GM believes the ground-up overhaul of the next-generation Corvette deserves a badge not worn by any 'Vette since 1976: a Stingray. The 2014 Corvette Stingray, the seventh iteration of the 60-year-old Corvette franchise, was unveiled here tonight on the eve of the Detroit auto show.
Chevy saved the Stingray designation for the most-extensive makeover of the iconic sports car in decades. Design and engineeering changes were aimed at enhancing driving dynamics while delivering improved fuel economy and global appeal.
When it goes on sale in the third quarter, it will be the fastest and most-powerful standard Corvette ever, putting out an estimated 450 horsepower and 450 pounds-feet of torque and covering 0 to 60 mph in less than four seconds.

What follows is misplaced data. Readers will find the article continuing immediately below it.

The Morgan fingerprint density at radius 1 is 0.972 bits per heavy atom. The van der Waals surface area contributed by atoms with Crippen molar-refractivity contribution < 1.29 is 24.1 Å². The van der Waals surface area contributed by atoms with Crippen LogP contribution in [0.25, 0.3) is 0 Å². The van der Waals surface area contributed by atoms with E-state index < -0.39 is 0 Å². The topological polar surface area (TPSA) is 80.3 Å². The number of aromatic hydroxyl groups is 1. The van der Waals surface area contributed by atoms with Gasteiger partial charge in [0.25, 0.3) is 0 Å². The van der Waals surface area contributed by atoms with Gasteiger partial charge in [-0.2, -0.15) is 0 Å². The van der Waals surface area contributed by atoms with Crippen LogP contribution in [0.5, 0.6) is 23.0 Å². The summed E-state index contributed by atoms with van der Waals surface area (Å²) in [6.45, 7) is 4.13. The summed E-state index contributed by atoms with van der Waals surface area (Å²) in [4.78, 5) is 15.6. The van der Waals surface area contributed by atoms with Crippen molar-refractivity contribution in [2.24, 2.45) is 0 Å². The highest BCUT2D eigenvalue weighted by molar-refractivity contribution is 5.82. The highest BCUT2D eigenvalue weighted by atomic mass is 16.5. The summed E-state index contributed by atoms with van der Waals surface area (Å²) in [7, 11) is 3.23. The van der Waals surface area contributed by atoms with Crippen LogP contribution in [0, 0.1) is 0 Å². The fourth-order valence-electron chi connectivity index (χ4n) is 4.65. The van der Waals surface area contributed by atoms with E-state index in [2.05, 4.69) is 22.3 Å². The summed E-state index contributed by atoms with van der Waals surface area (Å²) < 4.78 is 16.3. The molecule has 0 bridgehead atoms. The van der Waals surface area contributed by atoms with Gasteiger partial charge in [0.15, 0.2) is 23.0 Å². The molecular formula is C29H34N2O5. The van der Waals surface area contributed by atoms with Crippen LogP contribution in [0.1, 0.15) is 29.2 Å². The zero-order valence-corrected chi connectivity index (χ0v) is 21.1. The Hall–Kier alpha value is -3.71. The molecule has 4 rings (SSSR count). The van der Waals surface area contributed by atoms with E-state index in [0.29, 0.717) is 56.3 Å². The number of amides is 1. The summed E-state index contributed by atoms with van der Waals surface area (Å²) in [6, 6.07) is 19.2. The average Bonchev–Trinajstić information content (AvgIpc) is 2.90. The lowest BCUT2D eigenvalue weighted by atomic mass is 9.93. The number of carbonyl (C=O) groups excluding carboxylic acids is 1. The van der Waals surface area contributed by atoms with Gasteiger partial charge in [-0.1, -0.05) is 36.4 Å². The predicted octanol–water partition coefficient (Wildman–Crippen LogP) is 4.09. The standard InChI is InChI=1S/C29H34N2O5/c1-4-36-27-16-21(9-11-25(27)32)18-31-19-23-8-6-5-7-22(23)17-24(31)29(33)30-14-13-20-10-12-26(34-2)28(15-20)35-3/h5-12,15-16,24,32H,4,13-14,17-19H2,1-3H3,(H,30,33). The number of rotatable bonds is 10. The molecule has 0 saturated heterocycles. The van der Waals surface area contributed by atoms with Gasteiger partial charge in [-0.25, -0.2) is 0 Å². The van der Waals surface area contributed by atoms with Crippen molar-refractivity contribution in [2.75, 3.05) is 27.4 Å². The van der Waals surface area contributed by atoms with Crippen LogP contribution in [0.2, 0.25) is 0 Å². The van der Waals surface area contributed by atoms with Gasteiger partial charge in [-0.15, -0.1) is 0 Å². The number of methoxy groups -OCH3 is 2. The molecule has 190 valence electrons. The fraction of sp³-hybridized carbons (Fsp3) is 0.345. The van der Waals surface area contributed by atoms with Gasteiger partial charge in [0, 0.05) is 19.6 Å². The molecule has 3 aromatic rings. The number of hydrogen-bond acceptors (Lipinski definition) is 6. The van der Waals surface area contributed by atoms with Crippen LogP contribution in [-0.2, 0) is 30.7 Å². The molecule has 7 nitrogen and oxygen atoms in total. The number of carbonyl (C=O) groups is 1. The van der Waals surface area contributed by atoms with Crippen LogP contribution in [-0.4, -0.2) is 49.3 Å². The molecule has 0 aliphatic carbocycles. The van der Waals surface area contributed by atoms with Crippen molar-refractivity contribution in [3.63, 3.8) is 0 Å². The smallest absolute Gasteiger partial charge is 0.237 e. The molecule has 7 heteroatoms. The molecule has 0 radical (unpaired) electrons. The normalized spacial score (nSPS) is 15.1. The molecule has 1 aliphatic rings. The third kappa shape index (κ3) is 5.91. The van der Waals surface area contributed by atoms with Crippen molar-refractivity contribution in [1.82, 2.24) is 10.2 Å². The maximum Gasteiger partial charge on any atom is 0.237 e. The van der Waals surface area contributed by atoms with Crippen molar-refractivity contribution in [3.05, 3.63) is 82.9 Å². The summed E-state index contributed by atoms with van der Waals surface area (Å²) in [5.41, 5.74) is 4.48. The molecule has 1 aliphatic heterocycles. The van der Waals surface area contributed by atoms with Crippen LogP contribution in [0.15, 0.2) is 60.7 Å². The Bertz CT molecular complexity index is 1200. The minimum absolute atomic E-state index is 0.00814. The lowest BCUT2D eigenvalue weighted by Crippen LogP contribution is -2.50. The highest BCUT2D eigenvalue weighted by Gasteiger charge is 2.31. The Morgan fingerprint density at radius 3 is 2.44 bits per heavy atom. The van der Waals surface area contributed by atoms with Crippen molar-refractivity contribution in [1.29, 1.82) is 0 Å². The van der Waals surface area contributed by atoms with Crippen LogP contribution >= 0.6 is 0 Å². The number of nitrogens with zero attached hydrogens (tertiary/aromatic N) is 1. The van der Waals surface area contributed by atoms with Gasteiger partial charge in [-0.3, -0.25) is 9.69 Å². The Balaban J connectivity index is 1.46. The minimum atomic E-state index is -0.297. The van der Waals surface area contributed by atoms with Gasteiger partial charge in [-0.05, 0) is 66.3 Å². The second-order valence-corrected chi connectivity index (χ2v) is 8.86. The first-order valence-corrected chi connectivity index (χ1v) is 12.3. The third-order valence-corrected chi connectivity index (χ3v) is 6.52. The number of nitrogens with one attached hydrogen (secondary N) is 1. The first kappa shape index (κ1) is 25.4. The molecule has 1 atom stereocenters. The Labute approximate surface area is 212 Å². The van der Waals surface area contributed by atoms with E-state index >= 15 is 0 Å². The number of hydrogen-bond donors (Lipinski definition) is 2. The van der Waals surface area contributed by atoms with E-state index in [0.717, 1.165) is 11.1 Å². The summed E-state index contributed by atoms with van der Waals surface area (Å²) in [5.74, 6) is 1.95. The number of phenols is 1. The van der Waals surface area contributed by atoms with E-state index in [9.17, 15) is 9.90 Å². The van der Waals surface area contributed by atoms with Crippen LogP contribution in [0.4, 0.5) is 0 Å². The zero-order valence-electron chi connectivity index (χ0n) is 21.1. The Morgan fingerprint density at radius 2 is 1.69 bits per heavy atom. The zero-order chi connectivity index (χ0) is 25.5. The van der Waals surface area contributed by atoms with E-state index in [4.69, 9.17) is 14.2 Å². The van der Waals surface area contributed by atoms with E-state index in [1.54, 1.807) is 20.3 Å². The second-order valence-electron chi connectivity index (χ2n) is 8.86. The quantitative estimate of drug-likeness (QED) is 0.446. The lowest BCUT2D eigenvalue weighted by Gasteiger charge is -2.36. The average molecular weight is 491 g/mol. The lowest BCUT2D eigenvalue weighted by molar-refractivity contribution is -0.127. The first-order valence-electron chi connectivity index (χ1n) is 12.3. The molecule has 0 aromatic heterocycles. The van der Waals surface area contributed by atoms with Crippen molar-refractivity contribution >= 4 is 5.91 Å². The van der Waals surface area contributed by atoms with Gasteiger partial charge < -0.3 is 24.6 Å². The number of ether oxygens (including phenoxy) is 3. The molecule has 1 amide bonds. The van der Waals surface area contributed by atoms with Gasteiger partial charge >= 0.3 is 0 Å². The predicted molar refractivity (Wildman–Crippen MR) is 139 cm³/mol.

The car, codenamed C7, will get up to 30 mpg on the highway, thanks in part to a new V-8 small block engine with cylinder deactivation, a feature that the current Corvette lacks.
GM has also addressed perhaps the biggest gripe historically among Corvette enthusiasts: a bland and uncomfortable interior. Cockpit enhancements include swaths of soft-touch materials, aluminum, and optional carbon fiber.